|Dr. Wanda Whitten-Shurney delivers a lecture about her father, sickle cell disease pioneer Dr. Charles F. Whitten. Photo by Michael Spencer.|
The late sickle cell disease pioneer Charles F. Whitten, M.D., was honored at Lister Hill Auditorium on Feb. 2 with a lecture given by his daughter, Wanda Whitten-Shurney, M.D. The presentation marked the National Library of Medicine's acquisition of Whitten's papers. The gift and the lecture were first announced during the NHLBI's James B. Herrick Symposium in Nov. 2010.
In "Introducing Charles Whitten: Scientist, Humanitarian, Family Man," Whitten-Shurney, a pediatrician at the Comprehensive Sickle Cell Clinic at Children's Hospital of Michigan and CEO and medical director of the Sickle Cell Disease Association of America (SCDAA)'s Michigan chapter, discussed aspects of her father's life as both a sickle cell disease researcher and a family man.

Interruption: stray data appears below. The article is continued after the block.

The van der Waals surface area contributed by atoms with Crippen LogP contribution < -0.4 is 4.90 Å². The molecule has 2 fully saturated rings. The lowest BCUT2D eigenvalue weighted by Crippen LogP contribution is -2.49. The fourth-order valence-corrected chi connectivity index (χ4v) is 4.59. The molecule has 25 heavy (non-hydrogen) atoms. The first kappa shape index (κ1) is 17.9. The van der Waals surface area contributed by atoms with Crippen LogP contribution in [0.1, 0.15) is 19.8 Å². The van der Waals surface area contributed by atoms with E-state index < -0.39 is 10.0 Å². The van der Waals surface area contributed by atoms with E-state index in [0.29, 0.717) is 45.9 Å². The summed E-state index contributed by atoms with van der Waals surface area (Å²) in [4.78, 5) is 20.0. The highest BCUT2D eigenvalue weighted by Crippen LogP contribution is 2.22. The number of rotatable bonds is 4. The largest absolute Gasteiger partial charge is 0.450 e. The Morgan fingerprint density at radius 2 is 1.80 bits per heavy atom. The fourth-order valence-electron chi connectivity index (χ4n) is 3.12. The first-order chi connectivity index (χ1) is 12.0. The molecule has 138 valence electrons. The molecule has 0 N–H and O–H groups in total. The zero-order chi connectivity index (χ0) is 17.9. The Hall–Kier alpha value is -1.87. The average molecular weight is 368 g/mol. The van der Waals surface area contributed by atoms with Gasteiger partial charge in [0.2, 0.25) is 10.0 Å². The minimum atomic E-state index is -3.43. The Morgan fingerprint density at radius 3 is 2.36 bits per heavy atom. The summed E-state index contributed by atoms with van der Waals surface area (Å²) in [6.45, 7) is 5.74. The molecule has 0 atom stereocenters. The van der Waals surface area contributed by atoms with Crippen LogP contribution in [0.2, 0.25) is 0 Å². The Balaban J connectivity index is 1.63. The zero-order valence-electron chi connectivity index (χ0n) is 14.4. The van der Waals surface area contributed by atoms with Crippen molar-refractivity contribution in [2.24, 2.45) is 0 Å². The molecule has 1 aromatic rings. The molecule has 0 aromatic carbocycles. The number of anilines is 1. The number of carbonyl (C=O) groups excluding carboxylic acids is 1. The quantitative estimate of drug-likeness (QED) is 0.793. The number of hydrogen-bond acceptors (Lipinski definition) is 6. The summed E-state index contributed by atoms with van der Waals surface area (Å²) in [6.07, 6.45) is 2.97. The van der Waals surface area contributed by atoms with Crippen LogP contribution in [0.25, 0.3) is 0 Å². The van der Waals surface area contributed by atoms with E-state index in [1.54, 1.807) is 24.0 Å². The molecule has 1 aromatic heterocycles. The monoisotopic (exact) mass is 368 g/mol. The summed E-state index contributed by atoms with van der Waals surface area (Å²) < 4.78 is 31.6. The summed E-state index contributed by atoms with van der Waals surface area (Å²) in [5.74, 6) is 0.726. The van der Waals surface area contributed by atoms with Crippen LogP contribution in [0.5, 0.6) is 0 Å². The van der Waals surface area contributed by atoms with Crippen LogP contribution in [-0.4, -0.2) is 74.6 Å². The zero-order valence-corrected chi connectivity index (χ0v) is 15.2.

A pediatric hematologist and co-founder of the SCDAA, Whitten was among the first to develop and insist on newborn screening for sickle cell disease, which is now performed worldwide. In 1971, he formed the Sickle Cell Detection and Information Center in Detroit, the most comprehensive community program in the country. He created color-coded "Whitten Dice" to educate couples about the genetic risks of having children with sickle cell disease, said Whitten-Shurney. He also created a post-baccalaureate enrichment program at Wayne State University, in Detroit, that led to more African-American enrollments than in any other medical school besides Howard University, in Washington, D.C., added Whitten-Shurney.
Introduced by NLM director Donald A.B. Lindberg, M.D., the lecture was delivered on what would have been Whitten's 90th birthday. The audience included Whitten family members as well as SCDAA President and Chief Operating Officer Sonja L. Banks.
For more information: